Earlier this week, Europe’s highest court ruled that Google must delete some search results people deem embarrassing. The landmark decision introduced the world to the phrase “the right to be forgotten.”

But should everyone have that right? A corrupt politician? A murderer? A man convicted of possessing child pornography?

That question confronted Google on Thursday. More than 1,000 people have now asked the search engine to be forgotten, including a former member of Britain’s Parliament seeking re-election, a doctor who received bad reviews and a convicted pedophile. (None were named in reports Thursday or Friday morning.) Google’s branch in the United Kingdom has received at least 35 such requests, including requests from 20 convicted criminals.

The cases, which there may soon be many more of, highlight a broader clash between one’s personal right to privacy and the public’s right to know.

On Friday morning, it wasn’t clear how Google will handle the requests. Under the ruling, if such personal data “appears to be inadequate, irrelevant or no longer relevant,” the search results must be removed.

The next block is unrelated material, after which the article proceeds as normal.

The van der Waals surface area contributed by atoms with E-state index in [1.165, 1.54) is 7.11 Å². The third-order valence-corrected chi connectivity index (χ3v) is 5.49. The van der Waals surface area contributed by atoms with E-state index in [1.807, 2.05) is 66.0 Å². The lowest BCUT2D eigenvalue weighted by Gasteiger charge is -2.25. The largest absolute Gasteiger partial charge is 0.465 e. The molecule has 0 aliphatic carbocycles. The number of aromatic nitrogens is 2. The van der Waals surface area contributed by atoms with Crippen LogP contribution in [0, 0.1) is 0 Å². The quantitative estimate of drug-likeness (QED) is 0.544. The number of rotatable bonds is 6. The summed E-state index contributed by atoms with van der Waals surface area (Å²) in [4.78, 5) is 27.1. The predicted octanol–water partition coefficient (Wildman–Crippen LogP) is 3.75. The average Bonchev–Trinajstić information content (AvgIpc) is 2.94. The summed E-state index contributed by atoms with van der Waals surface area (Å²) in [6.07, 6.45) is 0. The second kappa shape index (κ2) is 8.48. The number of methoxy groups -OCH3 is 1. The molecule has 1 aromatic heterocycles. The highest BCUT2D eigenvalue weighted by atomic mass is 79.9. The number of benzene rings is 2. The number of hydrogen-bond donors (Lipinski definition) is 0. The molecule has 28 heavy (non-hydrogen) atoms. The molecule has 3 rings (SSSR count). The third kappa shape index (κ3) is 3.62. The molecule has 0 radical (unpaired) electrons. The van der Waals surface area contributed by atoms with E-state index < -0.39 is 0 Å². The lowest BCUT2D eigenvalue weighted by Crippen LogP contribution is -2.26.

The company, which said the ruling was “disappointing,” has not specified how it will respond to the cases. According to anonymous sources interviewed by the Telegraph, the “world’s biggest search company says [it has] yet to figure out how to deal with the expected flood of expected requests and will need to build up an ‘army of removal experts’ in each of the 28 European Union countries.”

Google conceded the ruling will have “significant implications for how we handle take-down requests,” a spokesperson told the Irish Examiner. “This is logistically complicated – not least because of the many languages involved and the need for careful review. As soon as we have thought through exactly how this will work, which may take several weeks, we will let our users know.”

The European Court’s ruling does not mean that damning information will be deleted from the Internet —  just the links to the information in a Google search. That means sites such as the Database of UK and Eire Pedophiles, dedicated to “naming and shaming UK convicted pedophiles,” isn’t likely going anywhere. But it may one day be more difficult to find it by searching its members.